was French New Wave but could definitely be considered a reaction to noir. The coolness, the cynicism, the complete refusal of the Hollywood Happy Ending. And Jean-Paul Belmondo made a great replacement for Humphrey Bogart.
Nate exhaled from his cigarette, and the smoke sped away in the wind. Nate had thick-framed black glasses like mine and long blond hair and jean shorts he wore all year long. He looked anarchist-meets-Disney-show-lead with his Skrillex-lite hair and his Day-Glo green striped T-shirt on. Nate could talk to anyone about anything. When a new kid came to school, they could usually say their first friend there was Nate Halcomb. That had been the case for me. Not that I'd been a new student or anything, but the first day of fifth grade, I'd sat at a lunch table alone and Nate had picked up my stuff and said, “Come sit with us. I'm Nate.” I'd been sitting with him since.
Kate put out her cigarette and pulled a sandwich out of a paper bag. They used to be Nate-and-Kate, and now they were Just Nate and Just Kate. Even rhyming names won't guarantee you
. They were still the ideal couple and the closest I'd seen to true love, whether they were together or not. Drama-free and chilled out, not at each other's throats, no jealousy, no bitterness.
No blood yet. Beardsley was on Bob's back, skinny arms wrapped around his face like tentacles. Bob was twirling and reaching at air. I'd seen enough of this kind of stuff to know better myself. I avoided standing in the center of that court like my life depended on it, since it basically did. Bob managed to throw Beardsley to the ground, looking relieved, unaware that it was the worst thing he could have done. Beardsley bounced back like a boomerang and full-on speared him to the ground.
Lester leaped to his feet. “Kick his ass!”
We had about ten minutes left before we had to go back. Nate didn't seem any different watching Beardsley hammer away at Bob than he had a few weeks ago when he was still with Kate, watching Beardsley toss around David Chamberlain. Always carefree and in the moment. Kate seemed completely at peace, eating her sandwich and squinting in the sun.
“I might get in there.” Nate nodded toward the action. “What do you think?”
“Dude. Don't.” Kate shook her head and dropped her eyes to the ground. “Let that kid learn his lesson.”
“I'm going in,” Nate said, increasingly satisfied with his decision. I've never seen Nate back off an idea when he got that look, and he's had some bad ideas. Not that he'd view this as one. The idea that people liked to do this was still an odd concept to me. This was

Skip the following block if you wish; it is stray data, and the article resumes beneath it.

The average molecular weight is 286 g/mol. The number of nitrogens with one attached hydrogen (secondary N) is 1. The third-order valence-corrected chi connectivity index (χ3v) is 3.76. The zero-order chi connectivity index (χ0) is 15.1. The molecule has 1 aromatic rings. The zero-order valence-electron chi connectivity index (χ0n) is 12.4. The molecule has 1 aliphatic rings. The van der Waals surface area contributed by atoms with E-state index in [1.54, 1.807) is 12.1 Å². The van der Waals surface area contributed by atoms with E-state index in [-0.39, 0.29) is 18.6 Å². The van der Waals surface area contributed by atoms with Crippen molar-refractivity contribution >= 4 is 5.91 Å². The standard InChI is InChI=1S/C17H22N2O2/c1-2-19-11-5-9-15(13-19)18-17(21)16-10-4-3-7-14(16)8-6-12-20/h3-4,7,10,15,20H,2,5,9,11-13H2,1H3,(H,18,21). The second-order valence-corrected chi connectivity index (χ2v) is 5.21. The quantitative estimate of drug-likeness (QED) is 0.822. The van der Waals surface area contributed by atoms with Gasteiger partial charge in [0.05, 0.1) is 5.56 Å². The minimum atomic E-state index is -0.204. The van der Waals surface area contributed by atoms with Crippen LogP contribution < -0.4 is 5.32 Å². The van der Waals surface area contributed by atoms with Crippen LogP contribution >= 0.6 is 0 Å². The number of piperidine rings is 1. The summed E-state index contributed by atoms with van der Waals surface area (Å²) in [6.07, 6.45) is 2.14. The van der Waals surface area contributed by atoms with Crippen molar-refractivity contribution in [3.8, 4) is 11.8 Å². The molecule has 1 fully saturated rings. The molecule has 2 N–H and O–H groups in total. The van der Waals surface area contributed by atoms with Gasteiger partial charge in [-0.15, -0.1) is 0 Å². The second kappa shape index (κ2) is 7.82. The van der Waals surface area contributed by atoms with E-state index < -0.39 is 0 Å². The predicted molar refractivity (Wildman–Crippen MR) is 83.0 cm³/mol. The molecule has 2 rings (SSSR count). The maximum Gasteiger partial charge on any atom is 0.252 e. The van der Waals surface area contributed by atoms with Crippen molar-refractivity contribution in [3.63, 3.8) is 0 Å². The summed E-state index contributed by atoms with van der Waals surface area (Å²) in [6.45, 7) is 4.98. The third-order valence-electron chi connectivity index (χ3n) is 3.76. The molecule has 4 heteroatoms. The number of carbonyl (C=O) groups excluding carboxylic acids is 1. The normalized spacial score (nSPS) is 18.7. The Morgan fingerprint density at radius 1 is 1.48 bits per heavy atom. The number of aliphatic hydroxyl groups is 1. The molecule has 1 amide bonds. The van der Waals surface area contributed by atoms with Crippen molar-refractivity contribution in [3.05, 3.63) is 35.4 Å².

. This was
. This was daylight activity.
“What if the cops come by?” I asked Nate. I passed out what-ifs like religious pamphlets. I could rationalize anything into inaction. “Why even bother with this stuff?”
“Why bother, Walter? Because,” Nate said. “Somebody has to. That's a massacre over there. These people want a show, Walter! Without me in there, their lunch is wasted. I will bring these people change!” Nate's voice rose, becoming more theatrical, more aware of an audience. “Hold this.”
Nate handed me his cigarette and made his way through the crowd, pumping his arms into the air with a roar. Everyone cheeredâthis lunch break would not be wasted. I squatted by Kate and pulled a weed out of the ground.
“Do you do Urban versus Suburban?” I asked Kate. She had a sweet demeanor that belied her tomboyish appearance. I mean, she looked like a girl, certainly, but she wasn't the most girly-girl person I'd ever met. I'd never seen her wear makeup. “I've heard people picking out kids and guessing where they came from before high school.”
“Actually, it's called Urbs and 'Burbs, Wilcox,” Kate said.
Looking at the crowd, I saw kids from both schools there. We had two middle schools, one in the suburbs and one in the city. The rich one and the poor one. In high school we were all thrust together. Kate went to school where I did, in the suburbs, before I moved to the city with my dad. “Do you remember Makiel from middle school?” Kate asked, pointing toward Makiel Romado. He was a thin kid with a baseball cap and skater clothes, but just for the fashionâthere was no possible way he knew how to skate. “He used to be, like, the most suburban, computer-nerd type. Now I buy my weed from him.”